News at Princeton

Thursday, Aug. 28, 2014
Jon Hlafter

University Architect Jon Hlafter has spent the past 40 years overseeing planning and development of Princeton's campus in a time of massive change. During his tenure, some 3 million gross square feet of building space was added and scores of renovation projects were completed.

Photo: Denise Applewhite


Below: Over the last two-plus years, Hlafter played an integral role in developing the 10-year Campus Plan unveiled this winter. Here, he participated in "Plans in Progress," an open forum for members of the campus and local communities to learn about the plan and provide comments, held in Chancellor Green in November 2006.

Photo: John Jameson

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Stewarding a precious resource: Hlafter spends 40 years making connections on the campus

From the March 10, 2008, Princeton Weekly Bulletin

After earning his bachelor's and master's degrees in architecture from Princeton, Jon Hlafter was completing an internship at a firm in Boston. A friend recommended him for an opening in the University's campus planning office.

"I decided to come down and interview for what I thought was going to be about a five-year commitment to help plan for coeducation," Hlafter said. He joined the staff in 1968, was named director of physical planning in 1969 and became University architect in 2004.

Forty years after accepting Princeton's offer, Hlafter finally may be ready to say he has finished his commitment -- sort of. His official retirement date is set for March 14. He will take two weeks off, then come back to work full time through June. On July 1, he will cut back to part time.

He plans to spend the time better organizing his notes and consulting with his successor, who is yet to be named.

"I would hope that my successor has an opportunity to stay here perhaps not for 40 years, but for a good long time. There are parts of the campus that you don't understand immediately and get to know only by seeing them or experiencing them time and time again," he said. "Eventually certain things make more sense, and you're better able to figure out ways to improve the campus."

Balancing tradition with modernity

Improving the campus has been Hlafter's primary concern throughout his management of hundreds of construction projects over the decades at Princeton. His work has ranged from overseeing the renovation of the Princeton Inn (now Forbes College) from a hotel to a residential college in 1971 to the construction of the massive Whitman College, the University's sixth residential college, completed in 2007.

In addition to dormitories, he has worked on the construction and renovation of many classroom buildings and laboratories. His work also is reflected in Princeton Stadium, the Frist Campus Center and the Berlind Theatre. He has coordinated award-winning projects by notable architects such as Robert Venturi and I.M. Pei. He has served as the principal staff adviser for the President's Advisory Committee on Architecture, which makes key decisions and formulates critical policies for the campus.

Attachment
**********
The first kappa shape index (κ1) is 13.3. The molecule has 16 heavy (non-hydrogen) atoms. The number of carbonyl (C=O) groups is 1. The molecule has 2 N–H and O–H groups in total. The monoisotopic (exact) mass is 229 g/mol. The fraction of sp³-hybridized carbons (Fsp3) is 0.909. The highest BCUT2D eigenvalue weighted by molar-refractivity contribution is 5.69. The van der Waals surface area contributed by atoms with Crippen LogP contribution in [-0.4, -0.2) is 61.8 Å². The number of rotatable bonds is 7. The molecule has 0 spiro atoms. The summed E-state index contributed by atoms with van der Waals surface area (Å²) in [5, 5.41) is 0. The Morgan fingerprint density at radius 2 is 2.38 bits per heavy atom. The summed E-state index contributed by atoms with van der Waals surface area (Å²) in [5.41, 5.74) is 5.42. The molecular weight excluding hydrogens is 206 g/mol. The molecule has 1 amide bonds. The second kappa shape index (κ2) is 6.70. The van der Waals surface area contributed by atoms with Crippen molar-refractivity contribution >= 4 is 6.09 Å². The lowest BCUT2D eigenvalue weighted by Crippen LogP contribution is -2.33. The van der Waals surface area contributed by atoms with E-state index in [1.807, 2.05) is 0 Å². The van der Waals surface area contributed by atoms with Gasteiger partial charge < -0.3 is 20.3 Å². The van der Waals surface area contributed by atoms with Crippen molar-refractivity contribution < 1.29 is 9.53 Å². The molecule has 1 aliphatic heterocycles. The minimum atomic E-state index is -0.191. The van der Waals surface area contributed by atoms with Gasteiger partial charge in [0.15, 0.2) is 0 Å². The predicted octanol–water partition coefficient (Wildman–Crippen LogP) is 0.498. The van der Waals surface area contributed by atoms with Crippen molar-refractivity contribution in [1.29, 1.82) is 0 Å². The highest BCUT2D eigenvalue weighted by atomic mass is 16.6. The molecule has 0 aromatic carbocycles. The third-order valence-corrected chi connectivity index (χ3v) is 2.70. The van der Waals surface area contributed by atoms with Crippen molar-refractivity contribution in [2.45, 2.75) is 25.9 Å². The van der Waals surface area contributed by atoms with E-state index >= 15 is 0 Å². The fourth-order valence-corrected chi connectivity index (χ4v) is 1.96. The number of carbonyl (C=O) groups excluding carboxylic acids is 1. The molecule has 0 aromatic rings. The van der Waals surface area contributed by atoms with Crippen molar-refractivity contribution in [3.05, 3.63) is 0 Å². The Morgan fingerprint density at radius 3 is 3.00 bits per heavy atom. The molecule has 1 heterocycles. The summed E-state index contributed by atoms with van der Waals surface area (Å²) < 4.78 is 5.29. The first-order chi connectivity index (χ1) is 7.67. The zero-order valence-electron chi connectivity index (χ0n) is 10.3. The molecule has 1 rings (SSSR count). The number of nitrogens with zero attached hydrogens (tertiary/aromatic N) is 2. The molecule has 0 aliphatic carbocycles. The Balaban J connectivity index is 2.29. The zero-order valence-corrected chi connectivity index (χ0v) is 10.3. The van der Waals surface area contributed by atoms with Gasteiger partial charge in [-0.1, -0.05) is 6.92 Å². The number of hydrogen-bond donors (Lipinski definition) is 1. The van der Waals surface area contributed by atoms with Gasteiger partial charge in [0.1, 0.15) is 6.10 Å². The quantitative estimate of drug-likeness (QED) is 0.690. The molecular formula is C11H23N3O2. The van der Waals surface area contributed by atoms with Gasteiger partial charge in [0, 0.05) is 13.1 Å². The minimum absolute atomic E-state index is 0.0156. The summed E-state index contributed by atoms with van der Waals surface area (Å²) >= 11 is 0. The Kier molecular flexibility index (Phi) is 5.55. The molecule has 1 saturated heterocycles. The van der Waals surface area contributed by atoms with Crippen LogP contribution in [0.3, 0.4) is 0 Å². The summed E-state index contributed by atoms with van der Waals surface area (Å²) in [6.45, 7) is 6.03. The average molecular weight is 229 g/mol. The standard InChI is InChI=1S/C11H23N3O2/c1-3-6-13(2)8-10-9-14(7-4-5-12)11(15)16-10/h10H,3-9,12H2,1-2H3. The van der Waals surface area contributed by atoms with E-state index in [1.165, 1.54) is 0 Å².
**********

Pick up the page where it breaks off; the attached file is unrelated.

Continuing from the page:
"For four decades, Jon Hlafter has been the guiding hand overseeing the development of the Princeton campus, one of the most magnificent college campuses in the world," President Shirley M. Tilghman said. "He has brought to this role a deep understanding of and appreciation for the aesthetic qualities that make up the experience of living and working in our community. He has balanced a respect for tradition while embracing the best of modernity. The capstones of his brilliant career are Whitman College and the Lewis Library, which capture so well Jon's love of this University and his insistence that its buildings, vistas and walkways are of the highest quality."

When asked to identify his favorite projects, Hlafter refused. "In a way, working on projects here is a little bit like having children," he said. "You shouldn't pick favorites. I like different projects for different reasons."

He is proud of the fact that the character of the historic campus has changed little in 40 years, although there have been improvements to Nassau Hall and its surroundings. He said he was pleased with the renovations of East Pyne and Chancellor Green and the restoration in and around Holder and Hamilton halls.

But he said the projects he has enjoyed the most are those that are a combination of old and new -- "because that's what the real challenge here has been." He pointed out that the campus had around 3 million gross square feet of building space when he was a student (he earned his bachelor's in 1961 and his master's in 1963). By the time he returned, the square footage was approaching 6 million and today it surpasses 9 million.

"Because the newer buildings have generally been different from the older buildings, most of my time here has been spent trying to make connections between old and new," he said. "I have been particularly interested in transitional buildings, like Wu Hall, that help make those connections."

Hlafter said it's critical to him not so much that he feels he has left his "stamp" on the campus, but that he has helped make the walkways and spaces between buildings feel right. "They are as important to the success of the campus as the mortar in a stone wall," he said.

Hlafter should be somewhat of an expert in stonework, following the construction of Whitman College. At the peak of the project, almost 80 stone masons worked on the walls with more than 6,000 tons of stone from two quarries in New York.

"There was a great deal of conversation about how we would make sure the material from two quarries was mixed in a way that would make it seem as though it was from one location," said Mark Burstein, executive vice president. "We were also very concerned that the stone masons on the project had not worked on a project of this magnitude and so their skill may not be up to the challenge. Jon calmed my concern by reassuring me that he would personally inspect the work of the masons for the first weeks on the site until he felt comfortable with the mix and workmanship.

"The stone masons started on the retaining wall on the west side of the project," he continued. "Jon went to the site every day and provided in his usual fashion respectful but clear feedback to the crews. They were not allowed to move to another section until their work rose to Jon's standard. This training and evaluation took many hours and was a key ingredient to the success of the project."

No detail too small

Hlafter's attention to detail is legendary, and part of what has made him excel in his work, according to colleagues.

Natalie Shivers, associate University architect for planning, remembers an incident from a campus tour she took with Hlafter during her job interview a few years ago.